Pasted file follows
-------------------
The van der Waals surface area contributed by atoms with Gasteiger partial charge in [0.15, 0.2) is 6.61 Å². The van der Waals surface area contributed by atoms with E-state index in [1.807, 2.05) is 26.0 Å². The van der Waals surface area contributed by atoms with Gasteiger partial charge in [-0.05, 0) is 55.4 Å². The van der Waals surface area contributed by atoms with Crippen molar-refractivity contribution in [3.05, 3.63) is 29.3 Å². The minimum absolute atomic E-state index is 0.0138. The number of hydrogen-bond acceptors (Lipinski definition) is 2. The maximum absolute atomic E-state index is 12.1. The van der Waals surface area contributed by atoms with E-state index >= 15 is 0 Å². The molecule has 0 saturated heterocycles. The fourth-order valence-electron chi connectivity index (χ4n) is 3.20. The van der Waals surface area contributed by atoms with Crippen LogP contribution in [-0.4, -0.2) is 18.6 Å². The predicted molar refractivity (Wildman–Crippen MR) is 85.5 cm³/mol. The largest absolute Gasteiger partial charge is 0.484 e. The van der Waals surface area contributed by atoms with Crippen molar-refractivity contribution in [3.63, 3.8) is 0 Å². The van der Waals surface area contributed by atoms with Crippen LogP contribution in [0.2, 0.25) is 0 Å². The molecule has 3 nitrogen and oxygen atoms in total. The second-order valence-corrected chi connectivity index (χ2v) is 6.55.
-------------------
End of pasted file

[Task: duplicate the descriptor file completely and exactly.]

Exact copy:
The van der Waals surface area contributed by atoms with Gasteiger partial charge in [0.15, 0.2) is 6.61 Å². The van der Waals surface area contributed by atoms with E-state index in [1.807, 2.05) is 26.0 Å². The van der Waals surface area contributed by atoms with Gasteiger partial charge in [-0.05, 0) is 55.4 Å². The van der Waals surface area contributed by atoms with Crippen molar-refractivity contribution in [3.05, 3.63) is 29.3 Å². The minimum absolute atomic E-state index is 0.0138. The number of hydrogen-bond acceptors (Lipinski definition) is 2. The maximum absolute atomic E-state index is 12.1. The van der Waals surface area contributed by atoms with E-state index >= 15 is 0 Å². The molecule has 0 saturated heterocycles. The fourth-order valence-electron chi connectivity index (χ4n) is 3.20. The van der Waals surface area contributed by atoms with Crippen LogP contribution in [-0.4, -0.2) is 18.6 Å². The predicted molar refractivity (Wildman–Crippen MR) is 85.5 cm³/mol. The largest absolute Gasteiger partial charge is 0.484 e. The van der Waals surface area contributed by atoms with Crippen molar-refractivity contribution in [3.63, 3.8) is 0 Å². The van der Waals surface area contributed by atoms with Crippen LogP contribution in [0.2, 0.25) is 0 Å². The molecule has 3 nitrogen and oxygen atoms in total. The second-order valence-corrected chi connectivity index (χ2v) is 6.55.